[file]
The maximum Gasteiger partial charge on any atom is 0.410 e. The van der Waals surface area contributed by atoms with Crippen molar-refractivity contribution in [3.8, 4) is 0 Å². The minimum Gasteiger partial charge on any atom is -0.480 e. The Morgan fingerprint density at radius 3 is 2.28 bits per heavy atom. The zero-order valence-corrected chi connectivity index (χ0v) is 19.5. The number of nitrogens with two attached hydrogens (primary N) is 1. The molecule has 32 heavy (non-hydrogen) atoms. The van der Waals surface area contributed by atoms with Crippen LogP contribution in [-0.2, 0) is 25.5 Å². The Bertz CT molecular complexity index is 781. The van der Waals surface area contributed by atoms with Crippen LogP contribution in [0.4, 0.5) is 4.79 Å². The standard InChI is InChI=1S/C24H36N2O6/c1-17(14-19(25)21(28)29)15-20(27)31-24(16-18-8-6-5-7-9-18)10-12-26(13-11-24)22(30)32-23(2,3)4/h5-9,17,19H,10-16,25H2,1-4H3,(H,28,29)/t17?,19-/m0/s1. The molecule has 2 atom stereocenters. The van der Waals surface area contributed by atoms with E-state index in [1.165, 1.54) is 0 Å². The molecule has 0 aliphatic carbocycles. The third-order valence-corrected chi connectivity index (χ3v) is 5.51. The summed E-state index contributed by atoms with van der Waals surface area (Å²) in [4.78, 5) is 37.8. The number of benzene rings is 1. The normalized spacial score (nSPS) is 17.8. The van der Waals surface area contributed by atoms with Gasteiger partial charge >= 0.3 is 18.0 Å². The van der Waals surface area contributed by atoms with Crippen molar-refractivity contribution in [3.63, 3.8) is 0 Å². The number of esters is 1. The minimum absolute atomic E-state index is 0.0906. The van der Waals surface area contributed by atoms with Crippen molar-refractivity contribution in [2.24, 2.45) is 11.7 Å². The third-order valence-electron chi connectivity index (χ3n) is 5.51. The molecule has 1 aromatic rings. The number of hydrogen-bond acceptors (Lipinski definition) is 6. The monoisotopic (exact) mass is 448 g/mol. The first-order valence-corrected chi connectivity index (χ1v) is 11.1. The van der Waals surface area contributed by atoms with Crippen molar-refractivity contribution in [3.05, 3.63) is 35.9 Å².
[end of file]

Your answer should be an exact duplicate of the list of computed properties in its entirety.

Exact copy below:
The maximum Gasteiger partial charge on any atom is 0.410 e. The van der Waals surface area contributed by atoms with Crippen molar-refractivity contribution in [3.8, 4) is 0 Å². The minimum Gasteiger partial charge on any atom is -0.480 e. The Morgan fingerprint density at radius 3 is 2.28 bits per heavy atom. The zero-order valence-corrected chi connectivity index (χ0v) is 19.5. The number of nitrogens with two attached hydrogens (primary N) is 1. The molecule has 32 heavy (non-hydrogen) atoms. The van der Waals surface area contributed by atoms with Crippen LogP contribution in [-0.2, 0) is 25.5 Å². The Bertz CT molecular complexity index is 781. The van der Waals surface area contributed by atoms with Crippen LogP contribution in [0.4, 0.5) is 4.79 Å². The standard InChI is InChI=1S/C24H36N2O6/c1-17(14-19(25)21(28)29)15-20(27)31-24(16-18-8-6-5-7-9-18)10-12-26(13-11-24)22(30)32-23(2,3)4/h5-9,17,19H,10-16,25H2,1-4H3,(H,28,29)/t17?,19-/m0/s1. The molecule has 2 atom stereocenters. The van der Waals surface area contributed by atoms with E-state index in [1.165, 1.54) is 0 Å². The molecule has 0 aliphatic carbocycles. The third-order valence-corrected chi connectivity index (χ3v) is 5.51. The summed E-state index contributed by atoms with van der Waals surface area (Å²) in [4.78, 5) is 37.8. The number of benzene rings is 1. The normalized spacial score (nSPS) is 17.8. The van der Waals surface area contributed by atoms with Gasteiger partial charge >= 0.3 is 18.0 Å². The van der Waals surface area contributed by atoms with Crippen molar-refractivity contribution in [3.63, 3.8) is 0 Å². The number of esters is 1. The minimum absolute atomic E-state index is 0.0906. The van der Waals surface area contributed by atoms with Crippen molar-refractivity contribution in [2.24, 2.45) is 11.7 Å². The third-order valence-electron chi connectivity index (χ3n) is 5.51. The molecule has 1 aromatic rings. The number of hydrogen-bond acceptors (Lipinski definition) is 6. The monoisotopic (exact) mass is 448 g/mol. The first-order valence-corrected chi connectivity index (χ1v) is 11.1. The van der Waals surface area contributed by atoms with Crippen molar-refractivity contribution in [3.05, 3.63) is 35.9 Å².